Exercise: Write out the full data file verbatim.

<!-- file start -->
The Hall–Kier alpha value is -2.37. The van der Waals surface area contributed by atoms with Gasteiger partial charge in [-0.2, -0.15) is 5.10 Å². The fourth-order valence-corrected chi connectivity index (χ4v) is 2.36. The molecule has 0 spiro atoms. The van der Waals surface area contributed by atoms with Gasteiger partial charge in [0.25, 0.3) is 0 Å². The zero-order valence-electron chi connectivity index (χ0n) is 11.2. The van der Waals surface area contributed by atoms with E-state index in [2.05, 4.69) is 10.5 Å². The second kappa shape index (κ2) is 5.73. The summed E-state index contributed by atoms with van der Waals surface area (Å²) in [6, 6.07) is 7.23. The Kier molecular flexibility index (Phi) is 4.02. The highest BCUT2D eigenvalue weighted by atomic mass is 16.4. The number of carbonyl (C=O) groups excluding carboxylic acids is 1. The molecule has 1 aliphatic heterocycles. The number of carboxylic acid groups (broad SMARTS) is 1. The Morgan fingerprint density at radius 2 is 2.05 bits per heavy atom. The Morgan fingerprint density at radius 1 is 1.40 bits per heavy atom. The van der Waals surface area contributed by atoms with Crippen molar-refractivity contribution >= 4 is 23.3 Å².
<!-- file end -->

The Hall–Kier alpha value is -2.37. The van der Waals surface area contributed by atoms with Gasteiger partial charge in [-0.2, -0.15) is 5.10 Å². The fourth-order valence-corrected chi connectivity index (χ4v) is 2.36. The molecule has 0 spiro atoms. The van der Waals surface area contributed by atoms with Gasteiger partial charge in [0.25, 0.3) is 0 Å². The zero-order valence-electron chi connectivity index (χ0n) is 11.2. The van der Waals surface area contributed by atoms with E-state index in [2.05, 4.69) is 10.5 Å². The second kappa shape index (κ2) is 5.73. The summed E-state index contributed by atoms with van der Waals surface area (Å²) in [6, 6.07) is 7.23. The Kier molecular flexibility index (Phi) is 4.02. The highest BCUT2D eigenvalue weighted by atomic mass is 16.4. The number of carbonyl (C=O) groups excluding carboxylic acids is 1. The molecule has 1 aliphatic heterocycles. The number of carboxylic acid groups (broad SMARTS) is 1. The Morgan fingerprint density at radius 2 is 2.05 bits per heavy atom. The Morgan fingerprint density at radius 1 is 1.40 bits per heavy atom. The van der Waals surface area contributed by atoms with Crippen molar-refractivity contribution >= 4 is 23.3 Å².